10 Expert Tips On Starting A Covetable Collection
By Emili Vesilind
Whether you're passionate about '50s sunglasses or 19th century chairs, starting a collection can be a daunting prospect. Shady pseudo-experts abound, and finding dealers you can trust is the key to building something of value — even if that value is more personal than financial. But, as British politician Augustine Birrell once wrote, “Good as it is to inherit a library, it is better to collect one.” The pains of gathering prized possessions are usually outweighed by the pleasures of seeing your collection grow — and becoming an expert on the subject yourself. We asked a few professionals to weigh in on the best ways to start, and protect, a covetable collection.
1. Collect what you love. “Most collections start because the collector has a personal connection to the items or a passion for a specific category,” says Amanda Miller, senior manager of consumer public relations for eBay. And because “it's challenging to predict what will become a lucrative hobby,” it's best to choose an item or items you're keen to learn (and talk) about. Think fun, not profit.
2. Mind the condition. In real estate, the rule is “location, location, location.” But in collecting it's “condition, condition, condition,” says Beth Szescila, an appraiser on PBS' Antiques Roadshow. “You can have a great item that's really old, but if it's in terrible condition, it will never bring the value it could.”
3. Look for old. If your collectibles aren't hinged to a certain era (i.e. costume jewelry, vinyl records), know that “older is always more expensive,” says Szescila — when buying and selling.
4. Buy when the market's down. The collecting market is a lot like the stock market, and “a smart trader is someone who buys when no one else wants it,” says Szescila. “The time to buy is when things are not hot. Most really well-known collectors will tell you that they were collecting something when no one else was.”
5. Keep up with trends. Remember when Victorian furniture was all the rage? Well, now it's gathering dust in antique stores, says Szescila, who adds that keeping an eye on collectible trends is key to figuring out how much things are worth. Currently, anything midcentury modern — from furniture and clothes to decorative arts and homewares — is “really hot,” she adds.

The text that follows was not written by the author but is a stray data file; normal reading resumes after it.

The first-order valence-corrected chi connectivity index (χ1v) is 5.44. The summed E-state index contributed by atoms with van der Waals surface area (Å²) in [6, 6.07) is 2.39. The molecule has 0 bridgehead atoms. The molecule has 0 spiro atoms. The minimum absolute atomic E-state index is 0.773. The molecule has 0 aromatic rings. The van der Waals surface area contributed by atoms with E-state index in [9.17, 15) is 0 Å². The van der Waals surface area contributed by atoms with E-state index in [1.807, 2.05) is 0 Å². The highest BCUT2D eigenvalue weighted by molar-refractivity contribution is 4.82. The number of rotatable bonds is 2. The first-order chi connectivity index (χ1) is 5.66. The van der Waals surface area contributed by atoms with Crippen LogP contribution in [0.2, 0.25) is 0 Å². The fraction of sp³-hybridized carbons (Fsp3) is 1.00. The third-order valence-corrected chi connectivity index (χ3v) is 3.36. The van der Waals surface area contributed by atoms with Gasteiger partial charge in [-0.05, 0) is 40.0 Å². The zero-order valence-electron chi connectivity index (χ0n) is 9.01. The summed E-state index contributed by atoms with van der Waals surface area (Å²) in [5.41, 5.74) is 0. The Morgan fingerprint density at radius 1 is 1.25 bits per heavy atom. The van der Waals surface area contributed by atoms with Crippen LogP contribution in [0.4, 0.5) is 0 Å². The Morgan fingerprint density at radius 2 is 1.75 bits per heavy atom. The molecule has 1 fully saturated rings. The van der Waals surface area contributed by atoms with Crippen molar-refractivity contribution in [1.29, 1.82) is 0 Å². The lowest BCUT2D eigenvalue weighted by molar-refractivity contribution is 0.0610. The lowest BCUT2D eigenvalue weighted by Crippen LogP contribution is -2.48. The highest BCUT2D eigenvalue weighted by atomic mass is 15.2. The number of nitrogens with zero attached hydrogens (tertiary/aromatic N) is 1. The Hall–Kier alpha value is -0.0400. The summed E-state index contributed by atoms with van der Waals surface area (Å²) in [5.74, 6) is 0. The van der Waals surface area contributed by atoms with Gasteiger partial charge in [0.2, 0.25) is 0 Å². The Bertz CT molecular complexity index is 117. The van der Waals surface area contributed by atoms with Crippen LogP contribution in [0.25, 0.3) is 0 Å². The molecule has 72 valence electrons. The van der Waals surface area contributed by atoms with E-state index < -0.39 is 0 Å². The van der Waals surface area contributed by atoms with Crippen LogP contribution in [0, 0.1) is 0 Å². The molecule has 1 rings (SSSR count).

6. Think fashion. With celebs donning vintage fashion on nearly every red carpet, classic fashion has become one of the most popular (and lucrative) categories of collecting. But buyer beware, says Cameron Silver, owner of preeminent designer vintage shop Decades in Los Angeles. Not everything with a fancy label is fit for collecting. “It's very easy to get seduced by labels,” he notes. “You have to consider the wearability. Great design is extremely timeless.” And unless you're buying for a museum collection, “You don't want to buy a costume, you want to buy things that are relevant to the modern wardrobe.”
7. Find your experts. Depending on what you're collecting — be it Hummel figurines or '40s comic books — you'll want to track down the experts in that particular genre. “Establishing a relationship with reputable dealers and store owners will foster the opportunities to get the best of the best,” says Silver.
8. Be cautious online. A picture may be worth a thousand words, but it can also be deceiving. “I never appraise anything online,” says Szescila. “You can't see the back, the construction. Unless you're a pretty sophisticated collector, you have to be really careful online.” Even with reputable online dealers, Szescila urges collectors to ask questions about the condition and pedigree of any item.
9. When in doubt, ask an appraiser. Having trouble pricing or authenticating a collectible? There are trust-worthy organizations that can help, says Szescila: The International Society of Appraisers and The American Society of Appraisers. Each can direct you to a local appraiser — and it's best to never veer from their rolodexes.
10. Store items smartly. You don't want to go to the trouble of building a fabulous collection, only to mishandle it. Keep things like furniture, paintings, clothes and textiles away from direct sunlight and extreme temperatures, says Szescila. But don't store valuables in plastic, as it doesn't breathe and can even eventually “eat” into materials such as silver. Instead, keep collectibles in acid-free tissue and acid-free boxes. Uber-pricey clothes can be stored in acid-free paper at your dry cleaners for a fee, or — for really rare pieces — at a professional storage facility such as Garde Robe. Because, notes Silver, “You don't want a Dior from ‘54 stuffed in your closet.”
Keeping an eye on collectible trends is key. Currently, anything midcentury modern is a hot commodity.Inside-photo/Serge Anton/Getty Images